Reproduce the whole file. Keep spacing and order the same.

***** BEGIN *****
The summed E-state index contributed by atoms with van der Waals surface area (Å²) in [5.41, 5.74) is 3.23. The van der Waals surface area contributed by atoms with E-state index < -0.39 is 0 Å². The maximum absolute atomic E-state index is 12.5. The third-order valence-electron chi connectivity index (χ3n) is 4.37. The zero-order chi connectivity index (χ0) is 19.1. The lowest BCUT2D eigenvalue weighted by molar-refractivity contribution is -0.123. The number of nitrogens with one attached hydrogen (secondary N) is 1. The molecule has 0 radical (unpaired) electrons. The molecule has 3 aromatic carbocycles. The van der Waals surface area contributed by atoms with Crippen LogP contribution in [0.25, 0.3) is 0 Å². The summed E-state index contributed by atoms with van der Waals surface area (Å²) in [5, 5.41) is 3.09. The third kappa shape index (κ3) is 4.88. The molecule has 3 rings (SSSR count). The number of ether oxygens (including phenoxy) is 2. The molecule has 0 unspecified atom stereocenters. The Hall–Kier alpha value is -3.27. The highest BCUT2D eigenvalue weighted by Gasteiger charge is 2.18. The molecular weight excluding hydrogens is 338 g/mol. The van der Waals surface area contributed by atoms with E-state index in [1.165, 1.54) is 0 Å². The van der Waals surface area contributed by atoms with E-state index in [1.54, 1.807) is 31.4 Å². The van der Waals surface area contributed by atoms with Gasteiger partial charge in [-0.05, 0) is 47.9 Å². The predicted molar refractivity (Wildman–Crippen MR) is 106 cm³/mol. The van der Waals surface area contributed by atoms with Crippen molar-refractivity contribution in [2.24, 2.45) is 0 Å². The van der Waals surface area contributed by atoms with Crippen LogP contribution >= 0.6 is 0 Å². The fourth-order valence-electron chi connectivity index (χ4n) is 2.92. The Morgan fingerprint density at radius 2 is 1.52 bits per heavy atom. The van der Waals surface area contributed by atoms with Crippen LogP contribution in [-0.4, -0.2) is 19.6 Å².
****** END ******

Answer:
The summed E-state index contributed by atoms with van der Waals surface area (Å²) in [5.41, 5.74) is 3.23. The van der Waals surface area contributed by atoms with E-state index < -0.39 is 0 Å². The maximum absolute atomic E-state index is 12.5. The third-order valence-electron chi connectivity index (χ3n) is 4.37. The zero-order chi connectivity index (χ0) is 19.1. The lowest BCUT2D eigenvalue weighted by molar-refractivity contribution is -0.123. The number of nitrogens with one attached hydrogen (secondary N) is 1. The molecule has 0 radical (unpaired) electrons. The molecule has 3 aromatic carbocycles. The van der Waals surface area contributed by atoms with Crippen LogP contribution in [0.25, 0.3) is 0 Å². The summed E-state index contributed by atoms with van der Waals surface area (Å²) in [5, 5.41) is 3.09. The third kappa shape index (κ3) is 4.88. The molecule has 3 rings (SSSR count). The number of ether oxygens (including phenoxy) is 2. The molecule has 0 unspecified atom stereocenters. The Hall–Kier alpha value is -3.27. The highest BCUT2D eigenvalue weighted by Gasteiger charge is 2.18. The molecular weight excluding hydrogens is 338 g/mol. The van der Waals surface area contributed by atoms with E-state index in [1.165, 1.54) is 0 Å². The van der Waals surface area contributed by atoms with E-state index in [1.54, 1.807) is 31.4 Å². The van der Waals surface area contributed by atoms with Gasteiger partial charge in [-0.05, 0) is 47.9 Å². The predicted molar refractivity (Wildman–Crippen MR) is 106 cm³/mol. The van der Waals surface area contributed by atoms with Crippen molar-refractivity contribution in [2.24, 2.45) is 0 Å². The van der Waals surface area contributed by atoms with Crippen LogP contribution >= 0.6 is 0 Å². The fourth-order valence-electron chi connectivity index (χ4n) is 2.92. The Morgan fingerprint density at radius 2 is 1.52 bits per heavy atom. The van der Waals surface area contributed by atoms with Crippen LogP contribution in [-0.4, -0.2) is 19.6 Å².